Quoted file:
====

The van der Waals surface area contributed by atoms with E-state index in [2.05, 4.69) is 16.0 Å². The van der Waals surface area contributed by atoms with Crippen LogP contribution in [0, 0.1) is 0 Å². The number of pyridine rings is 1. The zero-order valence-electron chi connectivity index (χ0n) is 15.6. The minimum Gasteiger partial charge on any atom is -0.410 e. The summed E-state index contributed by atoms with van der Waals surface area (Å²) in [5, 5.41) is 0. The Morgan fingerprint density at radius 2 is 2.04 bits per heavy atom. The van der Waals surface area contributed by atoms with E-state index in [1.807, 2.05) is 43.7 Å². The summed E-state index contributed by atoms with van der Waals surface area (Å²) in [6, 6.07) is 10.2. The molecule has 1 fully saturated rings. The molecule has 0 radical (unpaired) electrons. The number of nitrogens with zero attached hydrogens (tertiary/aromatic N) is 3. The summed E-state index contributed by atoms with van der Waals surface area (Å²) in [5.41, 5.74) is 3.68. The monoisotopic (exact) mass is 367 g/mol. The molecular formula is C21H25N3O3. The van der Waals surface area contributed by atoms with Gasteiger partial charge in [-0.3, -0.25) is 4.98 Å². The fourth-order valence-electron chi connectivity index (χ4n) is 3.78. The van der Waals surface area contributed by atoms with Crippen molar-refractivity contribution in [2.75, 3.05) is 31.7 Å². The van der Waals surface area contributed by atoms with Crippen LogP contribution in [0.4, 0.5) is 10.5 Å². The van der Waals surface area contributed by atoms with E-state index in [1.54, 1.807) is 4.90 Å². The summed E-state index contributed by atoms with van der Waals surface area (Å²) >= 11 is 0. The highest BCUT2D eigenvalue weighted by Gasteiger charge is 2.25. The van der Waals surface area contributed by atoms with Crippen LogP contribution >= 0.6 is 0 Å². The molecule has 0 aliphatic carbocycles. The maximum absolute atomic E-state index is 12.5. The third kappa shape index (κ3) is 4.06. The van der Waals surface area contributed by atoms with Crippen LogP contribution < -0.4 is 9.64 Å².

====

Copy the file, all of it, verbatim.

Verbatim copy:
The van der Waals surface area contributed by atoms with E-state index in [2.05, 4.69) is 16.0 Å². The van der Waals surface area contributed by atoms with Crippen LogP contribution in [0, 0.1) is 0 Å². The number of pyridine rings is 1. The zero-order valence-electron chi connectivity index (χ0n) is 15.6. The minimum Gasteiger partial charge on any atom is -0.410 e. The summed E-state index contributed by atoms with van der Waals surface area (Å²) in [5, 5.41) is 0. The Morgan fingerprint density at radius 2 is 2.04 bits per heavy atom. The van der Waals surface area contributed by atoms with E-state index in [1.807, 2.05) is 43.7 Å². The summed E-state index contributed by atoms with van der Waals surface area (Å²) in [6, 6.07) is 10.2. The molecule has 1 fully saturated rings. The molecule has 0 radical (unpaired) electrons. The number of nitrogens with zero attached hydrogens (tertiary/aromatic N) is 3. The summed E-state index contributed by atoms with van der Waals surface area (Å²) in [5.41, 5.74) is 3.68. The monoisotopic (exact) mass is 367 g/mol. The molecular formula is C21H25N3O3. The van der Waals surface area contributed by atoms with Gasteiger partial charge in [-0.3, -0.25) is 4.98 Å². The fourth-order valence-electron chi connectivity index (χ4n) is 3.78. The van der Waals surface area contributed by atoms with Crippen molar-refractivity contribution in [2.75, 3.05) is 31.7 Å². The van der Waals surface area contributed by atoms with Crippen LogP contribution in [0.4, 0.5) is 10.5 Å². The van der Waals surface area contributed by atoms with E-state index in [1.54, 1.807) is 4.90 Å². The summed E-state index contributed by atoms with van der Waals surface area (Å²) >= 11 is 0. The highest BCUT2D eigenvalue weighted by Gasteiger charge is 2.25. The van der Waals surface area contributed by atoms with Crippen LogP contribution >= 0.6 is 0 Å². The molecule has 0 aliphatic carbocycles. The maximum absolute atomic E-state index is 12.5. The third kappa shape index (κ3) is 4.06. The van der Waals surface area contributed by atoms with Crippen LogP contribution < -0.4 is 9.64 Å².